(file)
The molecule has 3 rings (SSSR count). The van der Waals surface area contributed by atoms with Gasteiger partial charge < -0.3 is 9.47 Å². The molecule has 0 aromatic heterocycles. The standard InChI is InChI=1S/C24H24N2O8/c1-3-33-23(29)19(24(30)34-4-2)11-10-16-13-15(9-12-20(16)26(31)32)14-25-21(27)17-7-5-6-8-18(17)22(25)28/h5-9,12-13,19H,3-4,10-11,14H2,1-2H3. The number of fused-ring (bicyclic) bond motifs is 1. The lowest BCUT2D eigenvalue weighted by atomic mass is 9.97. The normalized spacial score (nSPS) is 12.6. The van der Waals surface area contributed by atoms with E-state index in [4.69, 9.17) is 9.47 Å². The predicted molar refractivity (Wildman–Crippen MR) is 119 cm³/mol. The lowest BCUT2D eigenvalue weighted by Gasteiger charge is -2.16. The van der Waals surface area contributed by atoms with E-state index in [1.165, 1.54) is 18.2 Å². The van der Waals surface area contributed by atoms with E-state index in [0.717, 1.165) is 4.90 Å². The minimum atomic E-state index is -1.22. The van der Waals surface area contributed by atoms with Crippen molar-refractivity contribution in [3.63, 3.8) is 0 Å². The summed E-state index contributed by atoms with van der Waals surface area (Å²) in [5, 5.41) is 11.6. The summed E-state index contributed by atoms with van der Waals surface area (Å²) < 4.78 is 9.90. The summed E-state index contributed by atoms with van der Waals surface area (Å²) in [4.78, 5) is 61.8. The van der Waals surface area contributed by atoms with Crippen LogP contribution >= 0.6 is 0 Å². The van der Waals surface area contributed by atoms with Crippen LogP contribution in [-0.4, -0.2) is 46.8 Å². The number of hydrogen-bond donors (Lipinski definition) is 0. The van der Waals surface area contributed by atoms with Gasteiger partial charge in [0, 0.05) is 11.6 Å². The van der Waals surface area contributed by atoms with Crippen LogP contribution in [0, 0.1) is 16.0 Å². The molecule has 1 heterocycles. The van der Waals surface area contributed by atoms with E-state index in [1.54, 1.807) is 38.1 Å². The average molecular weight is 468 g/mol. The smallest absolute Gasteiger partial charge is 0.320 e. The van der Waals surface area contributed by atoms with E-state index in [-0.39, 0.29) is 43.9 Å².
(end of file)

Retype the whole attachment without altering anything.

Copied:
The molecule has 3 rings (SSSR count). The van der Waals surface area contributed by atoms with Gasteiger partial charge < -0.3 is 9.47 Å². The molecule has 0 aromatic heterocycles. The standard InChI is InChI=1S/C24H24N2O8/c1-3-33-23(29)19(24(30)34-4-2)11-10-16-13-15(9-12-20(16)26(31)32)14-25-21(27)17-7-5-6-8-18(17)22(25)28/h5-9,12-13,19H,3-4,10-11,14H2,1-2H3. The number of fused-ring (bicyclic) bond motifs is 1. The lowest BCUT2D eigenvalue weighted by atomic mass is 9.97. The normalized spacial score (nSPS) is 12.6. The van der Waals surface area contributed by atoms with E-state index in [4.69, 9.17) is 9.47 Å². The predicted molar refractivity (Wildman–Crippen MR) is 119 cm³/mol. The lowest BCUT2D eigenvalue weighted by Gasteiger charge is -2.16. The van der Waals surface area contributed by atoms with E-state index in [1.165, 1.54) is 18.2 Å². The van der Waals surface area contributed by atoms with E-state index in [0.717, 1.165) is 4.90 Å². The minimum atomic E-state index is -1.22. The van der Waals surface area contributed by atoms with Crippen molar-refractivity contribution in [3.63, 3.8) is 0 Å². The summed E-state index contributed by atoms with van der Waals surface area (Å²) in [5, 5.41) is 11.6. The summed E-state index contributed by atoms with van der Waals surface area (Å²) < 4.78 is 9.90. The summed E-state index contributed by atoms with van der Waals surface area (Å²) in [4.78, 5) is 61.8. The van der Waals surface area contributed by atoms with Crippen LogP contribution >= 0.6 is 0 Å². The van der Waals surface area contributed by atoms with Crippen LogP contribution in [-0.4, -0.2) is 46.8 Å². The number of hydrogen-bond donors (Lipinski definition) is 0. The van der Waals surface area contributed by atoms with Gasteiger partial charge in [0, 0.05) is 11.6 Å². The van der Waals surface area contributed by atoms with Crippen LogP contribution in [0, 0.1) is 16.0 Å². The molecule has 1 heterocycles. The van der Waals surface area contributed by atoms with E-state index in [1.54, 1.807) is 38.1 Å². The average molecular weight is 468 g/mol. The smallest absolute Gasteiger partial charge is 0.320 e. The van der Waals surface area contributed by atoms with E-state index in [-0.39, 0.29) is 43.9 Å².